The second-largest collection belongs to the Saudi Royal Family; they adore agarwood and burn it at weddings. Lastly, the Chinese Government has beautiful kinam showpieces from Hainan Island in museums across China. 

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PART 2: A breakthrough in kinam 

For the first time in history, Agriculture Science has managed to encourage farmed Aquilaria trees to produce kinam

Fifty years ago, the Jalali family from Assam Provence, India, started scaring, cutting and encouraging agarwood trees to produce resin. Scaring agar trees to produce resin was a breakthrough, and the Jalali Family continues to grow some of the world's best-farmed agarwood oil.

A second step, coming out of China 

With new agriculture science, my friend Jeff from Yuhzi Oud has encouraged farmed agarwood trees to grow kinam levels of resin. Jeff (his English name) owns the largest agarwood farm and factory in China. He is a friend of mine, and I'm lucky to know him. 

For the first time in history, the ordinary person can smell kinam. Like farmed agarwood, Jeff's cultivated kinam doesn't have the same prestige as wild kinam because it's not as scarce.

But that's the best thing about it! Jeff is honest; unlike so many other people, he isn't trying to sell his farmed kinam as "wild" kinam. I assure you, his kinam is very, very beautiful! 

There's nothing fake about this kinam. Jeff works with farmers growing real agarwood trees to produce natural kinam oil. And his kinam oil has lovely nuances: very complex facets, very similar properties to wild kinam.  

So how do they do it? 

Over the course of decades, Jeff's farmers worked with some of China's best agricultural scientists to encourage Aquilaria Trees (the same trees as wild agarwood trees) to produce massive volumes of oil. Agriculture science advanced, and Jeff achieved the impossible. 

And...how did I come into possession of kinam? 

Well, I've known Jeff for a couple of years. More importantly, I have a reputation for being picky and very difficult with suppliers. Few independent perfumers go to the lengths I do. Russian Adam and Ensar use real oud, orris, civet and deer musks like me. Satori Parfums also uses real orris butter in her perfumes. Adam, Ensar, Satori and myself are in the minority by a lot. 

Jeff from Yuhzi Oud, China's most prominent agarwood farmer, reached out to me and some other picky perfumers to test his kinam against our noses. Jeff and his company Yuhzi Oud contacted dozens of people in the Oud Community, and we all agree that his kinam is good, and it is very, very good.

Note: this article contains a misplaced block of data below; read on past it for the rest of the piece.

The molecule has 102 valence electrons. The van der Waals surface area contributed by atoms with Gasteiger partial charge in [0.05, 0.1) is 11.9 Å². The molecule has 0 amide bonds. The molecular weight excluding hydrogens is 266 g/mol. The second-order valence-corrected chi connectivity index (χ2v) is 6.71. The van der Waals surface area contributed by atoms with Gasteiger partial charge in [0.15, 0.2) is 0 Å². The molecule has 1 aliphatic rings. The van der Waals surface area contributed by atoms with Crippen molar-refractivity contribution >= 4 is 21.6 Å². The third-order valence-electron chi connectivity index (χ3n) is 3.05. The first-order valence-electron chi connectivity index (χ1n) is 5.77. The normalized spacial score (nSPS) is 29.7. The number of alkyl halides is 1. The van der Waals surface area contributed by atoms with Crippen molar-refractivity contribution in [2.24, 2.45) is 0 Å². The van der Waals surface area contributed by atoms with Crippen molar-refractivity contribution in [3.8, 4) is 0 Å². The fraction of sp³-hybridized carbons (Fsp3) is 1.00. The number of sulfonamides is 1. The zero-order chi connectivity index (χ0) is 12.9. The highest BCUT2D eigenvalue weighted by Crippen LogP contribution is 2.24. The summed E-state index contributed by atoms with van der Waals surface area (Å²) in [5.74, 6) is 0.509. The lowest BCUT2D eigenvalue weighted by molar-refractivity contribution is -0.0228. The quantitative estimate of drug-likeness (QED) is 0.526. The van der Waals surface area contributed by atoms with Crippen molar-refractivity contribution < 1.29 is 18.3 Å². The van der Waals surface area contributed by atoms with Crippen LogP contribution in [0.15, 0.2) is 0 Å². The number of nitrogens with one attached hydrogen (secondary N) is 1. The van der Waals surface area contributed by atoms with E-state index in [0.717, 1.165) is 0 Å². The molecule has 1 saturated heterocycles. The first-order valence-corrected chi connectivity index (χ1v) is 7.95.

Three things to consider; conformity, insecurity and prejudice 

The Chinese workplace, actually most Asian workplaces, is very different from those in the west. I lived in Tokyo for a decade, so I know all about this cultural difference. It's common in Asia for employees to bite their tongues and agree with their boss to keep them happy. Jeff would ask his employees, "are we making good quality oils yet?" And more often than not, they would agree with him. But Jeff is a perfectionist; he doesn't like it when people agree with him. He wants to make the best-farmed agarwood in the world. After a warm reception by the agarwood community, Jeff is confident in the quality of his oils. Yet, he worries about public perception because there exists a prejudice against Chinese products. A completely unfounded bias.

China has been growing and using some of the best agarwood in the world for 4000 years. Longer than any country, except perhaps India. And even though Yuzhi Oud sells its oils, oud and kinam chips to some of the largest perfume manufacturers in the world, he still feels the need to combat ignorance. 

 

I am delighted to make perfumes that include Jeff's Yuhzi Oud kinam.

It's an excellent natural material I can stand by.

I'm super excited to share the "scent of heaven" with you! 

 

GENERAL QUESTION & ANSWER 

QUESTION: Is human encouraged kinam cheap?

ANSWER: Not a chance! Farmed kinam is still much more expensive than even the highest grade levels of agarwood. 

QUESTION: Does Jeff's farmed kinam smell unique, complex, nuanced and heavenly? 

ANSWER: I would never use Jeff's kinam if it didn't exceed my expectations. It's impressive—exceptional quality. 

QUESTION: Does Jeff's farmed kinam smell the same as wild kinam?

ANSWER: There's no "single scent profile" to kinam. Every piece of kinam has a unique chemistry, and this is true of wild kinam and also true of Jeff's kinam; both Jeff's kinam and wild kinam are far superior to regular agarwood.

I would instead purchase Jeff's kinam than pay $10 000 USD for a gram of "wild kinam" from the internet. There's a 99.99% likely hood that this "wild kinam" is just high-grade, farmed agarwood, and even the best-farmed oud is not worth $10 000. Call me crazy, but I am not particularly eager to gamble. 

QUESTION: Do farmed kinam chips also sink in water? 

ANSWER: You bet! Human encouraged kinam, farmed kinam - just like wild kinam possess so much oil that the chips sink in water. 

QUESTION: Does farmed kinam possess unique molecules only kinam grade oud has?  

ANSWER: Yes! These unique molecules, which produce a distinctive "kinam aroma," are what differentiates oud from kinam. Farmed kinam possess these unique, kinam-only-molecules.See the unique molecules kinam posses here: https://www.hindawi.com/journals/ijac/2021/5593730/

QUESTION: Is human encouraged kinam as expensive as jungle foraged kinam? 

ANSWER: No. The scent is heavenly; the oil content is the same, the molecules are kinam molecules, but the main difference is price. Farmed kinam is less expensive than wild kinam. 

And this is why I am so excited! Agriculture science is such a blessing; some brilliant people have made it possible for people like me to experience kinam!  

 

Kinam Perfume Coming summer 2022.

Email me to get on the list: perfumer@melegperfumes.com